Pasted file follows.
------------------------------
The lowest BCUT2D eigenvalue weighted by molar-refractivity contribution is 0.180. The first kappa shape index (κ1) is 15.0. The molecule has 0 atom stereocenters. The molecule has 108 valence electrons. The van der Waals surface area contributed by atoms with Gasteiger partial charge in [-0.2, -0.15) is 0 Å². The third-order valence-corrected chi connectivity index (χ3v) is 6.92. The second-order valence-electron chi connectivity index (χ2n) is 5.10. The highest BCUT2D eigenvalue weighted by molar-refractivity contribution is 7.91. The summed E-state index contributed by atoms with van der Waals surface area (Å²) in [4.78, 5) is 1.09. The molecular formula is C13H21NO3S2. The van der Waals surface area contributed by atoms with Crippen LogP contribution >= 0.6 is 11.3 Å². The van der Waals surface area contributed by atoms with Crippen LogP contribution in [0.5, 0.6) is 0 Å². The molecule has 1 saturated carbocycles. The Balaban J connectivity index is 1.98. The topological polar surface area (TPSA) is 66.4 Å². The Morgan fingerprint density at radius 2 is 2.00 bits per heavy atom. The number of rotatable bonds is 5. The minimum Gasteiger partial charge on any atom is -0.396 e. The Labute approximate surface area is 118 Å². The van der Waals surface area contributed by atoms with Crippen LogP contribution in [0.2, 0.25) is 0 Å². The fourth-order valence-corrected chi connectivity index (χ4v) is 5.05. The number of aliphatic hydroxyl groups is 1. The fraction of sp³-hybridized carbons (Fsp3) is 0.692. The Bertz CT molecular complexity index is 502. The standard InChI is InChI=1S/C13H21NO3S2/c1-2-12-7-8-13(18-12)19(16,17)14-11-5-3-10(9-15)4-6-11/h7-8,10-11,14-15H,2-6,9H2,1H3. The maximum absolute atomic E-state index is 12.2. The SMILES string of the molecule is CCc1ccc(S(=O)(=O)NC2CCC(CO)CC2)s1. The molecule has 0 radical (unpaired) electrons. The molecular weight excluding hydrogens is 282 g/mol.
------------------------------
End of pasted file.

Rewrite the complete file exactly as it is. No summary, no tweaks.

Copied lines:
The lowest BCUT2D eigenvalue weighted by molar-refractivity contribution is 0.180. The first kappa shape index (κ1) is 15.0. The molecule has 0 atom stereocenters. The molecule has 108 valence electrons. The van der Waals surface area contributed by atoms with Gasteiger partial charge in [-0.2, -0.15) is 0 Å². The third-order valence-corrected chi connectivity index (χ3v) is 6.92. The second-order valence-electron chi connectivity index (χ2n) is 5.10. The highest BCUT2D eigenvalue weighted by molar-refractivity contribution is 7.91. The summed E-state index contributed by atoms with van der Waals surface area (Å²) in [4.78, 5) is 1.09. The molecular formula is C13H21NO3S2. The van der Waals surface area contributed by atoms with Crippen LogP contribution >= 0.6 is 11.3 Å². The van der Waals surface area contributed by atoms with Crippen LogP contribution in [0.5, 0.6) is 0 Å². The molecule has 1 saturated carbocycles. The Balaban J connectivity index is 1.98. The topological polar surface area (TPSA) is 66.4 Å². The Morgan fingerprint density at radius 2 is 2.00 bits per heavy atom. The number of rotatable bonds is 5. The minimum Gasteiger partial charge on any atom is -0.396 e. The Labute approximate surface area is 118 Å². The van der Waals surface area contributed by atoms with Crippen LogP contribution in [0.2, 0.25) is 0 Å². The fourth-order valence-corrected chi connectivity index (χ4v) is 5.05. The number of aliphatic hydroxyl groups is 1. The fraction of sp³-hybridized carbons (Fsp3) is 0.692. The Bertz CT molecular complexity index is 502. The standard InChI is InChI=1S/C13H21NO3S2/c1-2-12-7-8-13(18-12)19(16,17)14-11-5-3-10(9-15)4-6-11/h7-8,10-11,14-15H,2-6,9H2,1H3. The maximum absolute atomic E-state index is 12.2. The SMILES string of the molecule is CCc1ccc(S(=O)(=O)NC2CCC(CO)CC2)s1. The molecule has 0 radical (unpaired) electrons. The molecular weight excluding hydrogens is 282 g/mol.